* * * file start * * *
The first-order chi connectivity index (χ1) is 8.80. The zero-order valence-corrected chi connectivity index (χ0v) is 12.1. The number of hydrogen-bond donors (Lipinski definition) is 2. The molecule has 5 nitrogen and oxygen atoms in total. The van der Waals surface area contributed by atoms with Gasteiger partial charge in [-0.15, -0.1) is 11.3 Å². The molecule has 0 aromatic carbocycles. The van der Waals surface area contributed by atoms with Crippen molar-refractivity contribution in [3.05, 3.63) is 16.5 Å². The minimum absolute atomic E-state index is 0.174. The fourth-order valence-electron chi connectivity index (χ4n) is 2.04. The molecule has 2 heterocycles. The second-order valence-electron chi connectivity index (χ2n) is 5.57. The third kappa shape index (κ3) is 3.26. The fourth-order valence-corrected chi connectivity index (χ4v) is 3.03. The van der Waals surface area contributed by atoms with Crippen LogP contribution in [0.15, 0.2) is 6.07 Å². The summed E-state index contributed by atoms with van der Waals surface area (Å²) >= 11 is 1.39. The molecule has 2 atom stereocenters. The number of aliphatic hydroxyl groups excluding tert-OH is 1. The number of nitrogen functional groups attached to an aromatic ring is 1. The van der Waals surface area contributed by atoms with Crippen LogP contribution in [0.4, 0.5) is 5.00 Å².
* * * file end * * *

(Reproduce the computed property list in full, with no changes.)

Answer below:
The first-order chi connectivity index (χ1) is 8.80. The zero-order valence-corrected chi connectivity index (χ0v) is 12.1. The number of hydrogen-bond donors (Lipinski definition) is 2. The molecule has 5 nitrogen and oxygen atoms in total. The van der Waals surface area contributed by atoms with Gasteiger partial charge in [-0.15, -0.1) is 11.3 Å². The molecule has 0 aromatic carbocycles. The van der Waals surface area contributed by atoms with Crippen molar-refractivity contribution in [3.05, 3.63) is 16.5 Å². The minimum absolute atomic E-state index is 0.174. The fourth-order valence-electron chi connectivity index (χ4n) is 2.04. The molecule has 2 heterocycles. The second-order valence-electron chi connectivity index (χ2n) is 5.57. The third kappa shape index (κ3) is 3.26. The fourth-order valence-corrected chi connectivity index (χ4v) is 3.03. The van der Waals surface area contributed by atoms with Crippen LogP contribution in [0.15, 0.2) is 6.07 Å². The summed E-state index contributed by atoms with van der Waals surface area (Å²) >= 11 is 1.39. The molecule has 2 atom stereocenters. The number of aliphatic hydroxyl groups excluding tert-OH is 1. The number of nitrogen functional groups attached to an aromatic ring is 1. The van der Waals surface area contributed by atoms with Crippen LogP contribution in [0.4, 0.5) is 5.00 Å².